Judging the Khmer Rouge

Recent Features


Judging the Khmer Rouge

Former Khmer Rouge leader Duch appeals his sentence this week over killings in the 1970s.

What is it with mass murderers? Throughout his trial, Kaing Guek Eav, also known as Duch, pleaded guilty, apologized for the deaths of thousands, cooperated with the UN-backed tribunal prosecuting surviving leaders of the Khmer Rouge, then changed his mind and thinks he can go home.

The bench of Cambodian and international judges disagreed with Duch’s last minute plea change and last year sentenced him to 35 years behind bars, with five years off because he was illegally detained following his initial arrest more than a decade ago.

Khmers were angered by the perceived leniency in the sentence, but he didn’t get life because at the start of the trial he pleaded guilty, showed remorse and his evidence could be critical in prosecuting other surviving leaders who are about to go on trial.

The plea change stunned the court, and an appeal was lodged that was heard this week. His defence team argued Duch wasn’t a senior Khmer Rouge leader, nor the one most responsible for crimes against humanity committed between 1975 and 1979 under Pol Pot. Therefore he should be acquitted.

The ultra-Maoists abandoned money and emptied cities as millions were marched into the country side to work as slave labour. Hundreds of thousands were condemned to death because they didn’t fit Pol Pot’s vision of a pure Angkorian society.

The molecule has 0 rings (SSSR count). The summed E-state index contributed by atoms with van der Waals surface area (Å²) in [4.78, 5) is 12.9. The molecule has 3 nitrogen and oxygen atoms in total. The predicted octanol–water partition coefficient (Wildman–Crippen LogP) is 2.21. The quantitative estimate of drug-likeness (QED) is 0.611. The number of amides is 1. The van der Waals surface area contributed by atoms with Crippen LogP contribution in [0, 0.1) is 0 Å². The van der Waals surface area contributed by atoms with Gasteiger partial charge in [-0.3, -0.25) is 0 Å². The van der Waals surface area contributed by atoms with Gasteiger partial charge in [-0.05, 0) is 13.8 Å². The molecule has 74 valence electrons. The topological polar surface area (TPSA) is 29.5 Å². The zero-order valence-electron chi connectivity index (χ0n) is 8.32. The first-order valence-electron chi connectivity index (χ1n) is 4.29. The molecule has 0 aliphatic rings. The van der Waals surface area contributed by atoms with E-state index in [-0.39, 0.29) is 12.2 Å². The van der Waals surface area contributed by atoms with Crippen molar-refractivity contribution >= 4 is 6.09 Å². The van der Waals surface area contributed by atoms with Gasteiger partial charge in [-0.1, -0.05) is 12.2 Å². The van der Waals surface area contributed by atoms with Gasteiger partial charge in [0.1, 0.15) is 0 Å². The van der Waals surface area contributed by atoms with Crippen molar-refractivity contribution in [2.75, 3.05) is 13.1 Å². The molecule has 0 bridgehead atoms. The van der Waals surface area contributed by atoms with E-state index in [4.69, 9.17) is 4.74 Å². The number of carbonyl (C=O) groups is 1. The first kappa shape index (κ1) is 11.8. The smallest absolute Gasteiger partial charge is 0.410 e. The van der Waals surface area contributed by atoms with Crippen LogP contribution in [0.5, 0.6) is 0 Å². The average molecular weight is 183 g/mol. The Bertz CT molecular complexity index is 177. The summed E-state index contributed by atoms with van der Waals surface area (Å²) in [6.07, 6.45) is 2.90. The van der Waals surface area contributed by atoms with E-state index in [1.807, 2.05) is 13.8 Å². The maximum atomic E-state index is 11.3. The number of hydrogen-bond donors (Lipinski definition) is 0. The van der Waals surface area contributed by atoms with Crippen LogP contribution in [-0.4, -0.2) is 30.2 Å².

Muslim Chams, ethnic Vietnamese and intellectuals like high school teachers were among the high-profile victims, while people with dark skin—reflecting time under the sun and a communist approved peasant background—were applauded.

Experts believe well over 20,000 people died at S21 because of Duch and the Khmer Rouge’s policy, although the prosecution has settled for the 12,000 documented cases.

Prisoners were routinely beaten, faced electric shock treatment and had their toenails torn out. They were whipped and faced water-boarding. Surgery was performed on prisoners without anaesthesia and blood was extracted from them for use in transfusions on the battlefield until they lay dying.

In court this week, Duch insisted he was only following orders when lording over the S21 death camp he established and ran. He had to, he says, otherwise he too would have been killed—so he should be freed.

The prosecution responded, and demanded an additional 10 years be added to his prison term, effectively a life sentence, which might go some way in appeasing Cambodians who feel Duch got off lightly.

A decision isn’t expected for a few months.

The tragedies of history are littered with people who suffered anonymously and died without trace because they refused to do the bidding of a tyrant. Duch wasn’t one of them and shouldn’t be allowed to go home. What bit doesn’t he understand?